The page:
Bringing Beowulf into the present day with Benjamin Bagby
Posted March 7, 2023
When we contacted a group of early modernist faculty in the Penn music and English departments about a possible engagement event featuring Benjamin Bagby, whose performance of Beowulf took place on January 27, the response was immediate and enthusiastic. These faculty, including Assistant Professor of Music Mary Channen Caldwell, Assistant Professor of English Caroline Batten, and Professor of English David Wallace, were more than scholarly appreciators of Bagby’s painstaking historical investigation into the type of harp most likely to have accompanied the epic poem, or his years of touring the globe enlivening the Old English text for contemporary audiences: they were fans.
Quickly, other collaborators came aboard: Lynne Farrington, Director of Programs/Senior Curator of Special Collections at the Kislak Center, offered to host, and Mary Tasillo of the Common Press, Penn’s letterpress studio, agreed to print special programs for the event. The team planned a roundtable discussion with an exhibit of complementary materials – including Beowulf editions and translations going back centuries – from Penn’s collections.
By the day of the roundtable, Bagby’s Beowulf performance was sold out with a waitlist, and the discussion itself drew close to 50 people to the Kislak pavilion. Bagby began by recounting his fascination with Beowulf, dating to when he was in middle school. “When I first read Beowulf, it was presented to me as a masterpiece of British literature,” he said, but once he had embarked on a career as a performer of early music, he realized that the poem, in fact, preceded the modern notion of literature. Far from being a work that someone read silently in isolation, the text was almost certainly performed as part of a rich social ritual by the scop, a kind of medieval bard figure whose job it was to make the day’s news worth listening to. His life’s work, Bagby explained, had become reproducing—to the extent possible in the 20th and 21st centuries—the tradition that works like Beowulf had once occupied.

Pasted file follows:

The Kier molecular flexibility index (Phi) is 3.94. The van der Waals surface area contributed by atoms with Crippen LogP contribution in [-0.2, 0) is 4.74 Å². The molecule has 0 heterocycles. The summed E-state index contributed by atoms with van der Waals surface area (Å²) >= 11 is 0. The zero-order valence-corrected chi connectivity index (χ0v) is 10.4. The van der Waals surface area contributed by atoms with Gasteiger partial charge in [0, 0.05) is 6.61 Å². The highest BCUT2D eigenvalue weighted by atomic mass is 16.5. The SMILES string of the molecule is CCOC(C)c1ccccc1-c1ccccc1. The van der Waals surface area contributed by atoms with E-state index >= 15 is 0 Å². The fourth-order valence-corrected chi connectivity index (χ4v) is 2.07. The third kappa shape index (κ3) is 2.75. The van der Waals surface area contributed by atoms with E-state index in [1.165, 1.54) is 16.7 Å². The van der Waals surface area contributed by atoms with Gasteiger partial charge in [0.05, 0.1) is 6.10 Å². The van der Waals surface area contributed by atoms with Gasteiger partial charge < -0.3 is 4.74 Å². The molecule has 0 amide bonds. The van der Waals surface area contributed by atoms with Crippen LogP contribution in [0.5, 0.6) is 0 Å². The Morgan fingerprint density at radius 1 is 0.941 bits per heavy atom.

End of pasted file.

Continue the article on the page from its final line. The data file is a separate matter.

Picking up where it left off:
Caroline Batten rounded out this portrait of the poem’s history, noting that it was only by chance that the manuscript had even reached the 21st century. Most notably, it had survived a devastating fire when a librarian threw it – and himself – from the window of a burning building. Beowulf, she explained, was neither just a fantasy epic nor merely evidence of the kind of recitation medieval listeners experienced: it was only written down at a time after the Norman invasion when British identity was deeply in flux. David Wallace noted the many figures who had claimed Beowulf as part of a nationalist concept of British identity, and Mary Caldwell explored the development of early musical notation systems and how they might inform a performance practice like Bagby’s.
Together, the roundtable provided a portrait of the complex historical, musical and political influences that contributed to the poem’s 21st century status. Bagby asked after the meaning of performing such a work to a traditional “classical music.” Historically informed performers, he noted, have taken pains to approximate the way music sounded centuries ago, but “haven’t done anything about the audience.” Beowulf’s medieval listeners, he went on, would have been unlikely to sit quietly in the dark as contemporary audiences have been trained to do. Instead, they would have interacted noisily with the scop, offered their opinions, and perhaps knocked back a few beers.